You can put this code in a <script> tag at the bottom of the <body> tag. We use querySelectorAll() to store all editable elements in a variable. This method returns a NodeList which contains all the elements in our document that are matched by specified selectors. This way it is easier to keep track of editable elements with one variable. For instance, the title of our document can be accessed by using editables[0], which is what we will do next.

Next, we add an event listener to our button’s click event. Every time a user clicks on the Edit Document button, we check if the title is editable. If it is not editable, we set the contentEditable property on each of the editable elements to true. Moreover, the text 'Edit Document' changes to 'Save Changes'. After users have made some edits, they can click on the 'Save Changes' button and the changes made can be saved permanently.

If the title is editable, we set the contentEditable property on each of the editable elements to false. At this point, we can also save the content of our document on the server to retrieve later or synchronize the changes to a copy that exists somewhere else. In this tutorial I am going to save everything in localStorage instead. When saving the value in localStorage, I am using the Id of each element to make sure that I don’t overwrite anything.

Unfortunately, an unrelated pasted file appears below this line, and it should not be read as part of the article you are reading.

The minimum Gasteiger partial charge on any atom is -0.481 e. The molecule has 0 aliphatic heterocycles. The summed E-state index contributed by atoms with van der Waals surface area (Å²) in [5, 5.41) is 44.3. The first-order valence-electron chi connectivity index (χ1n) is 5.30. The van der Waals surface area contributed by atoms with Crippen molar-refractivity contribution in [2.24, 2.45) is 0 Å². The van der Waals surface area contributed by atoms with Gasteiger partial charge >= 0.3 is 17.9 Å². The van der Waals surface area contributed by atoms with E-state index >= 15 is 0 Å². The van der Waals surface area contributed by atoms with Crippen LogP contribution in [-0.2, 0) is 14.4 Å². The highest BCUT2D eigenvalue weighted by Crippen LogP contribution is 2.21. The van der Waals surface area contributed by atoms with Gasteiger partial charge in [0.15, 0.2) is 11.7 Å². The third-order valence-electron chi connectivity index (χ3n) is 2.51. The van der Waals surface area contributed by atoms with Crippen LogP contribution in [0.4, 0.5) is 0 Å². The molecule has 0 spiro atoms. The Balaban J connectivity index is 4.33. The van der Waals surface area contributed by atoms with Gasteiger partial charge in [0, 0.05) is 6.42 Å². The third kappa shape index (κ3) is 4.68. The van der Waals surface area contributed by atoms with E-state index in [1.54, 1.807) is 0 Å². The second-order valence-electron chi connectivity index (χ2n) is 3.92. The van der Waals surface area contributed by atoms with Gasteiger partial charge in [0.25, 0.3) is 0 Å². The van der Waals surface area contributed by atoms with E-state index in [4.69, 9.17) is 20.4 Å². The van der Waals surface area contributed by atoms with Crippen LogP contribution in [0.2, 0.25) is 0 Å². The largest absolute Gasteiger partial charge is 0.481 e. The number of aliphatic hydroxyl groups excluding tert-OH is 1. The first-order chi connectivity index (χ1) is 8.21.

Retrieving Saved Content

If you make changes to any of the elements in the previous demo and reload the page, you will notice that the changes you made are gone. This is because there is no code in place to retrieve the saved data. Once the content has been saved in localStorage, we need to retrieve it later when a user visits the webpage again.

The code above checks if the title, author or content already exist in localStorage. If they do, we set the innerHTML of the respective elements to the retrieved values.


To make the editor more user friendly, we should add auto-saving. The first method automatically saves your work every five seconds.

You can also save the changes on every keydown event.

In this tutorial I am sticking with the latter method. You are free to trigger auto-save based on any event that seems appropriate in your projects.

Creating a Toolbar

Now, we need to make it easy for people to insert new headings and other formatting elements. To do this, lets add a toolbar. First, we need to add some HTML. Add this snippet to the top of the <body> tag.

Now, lets make that actually do something. We need to add a click event that inserts a heading into the content block.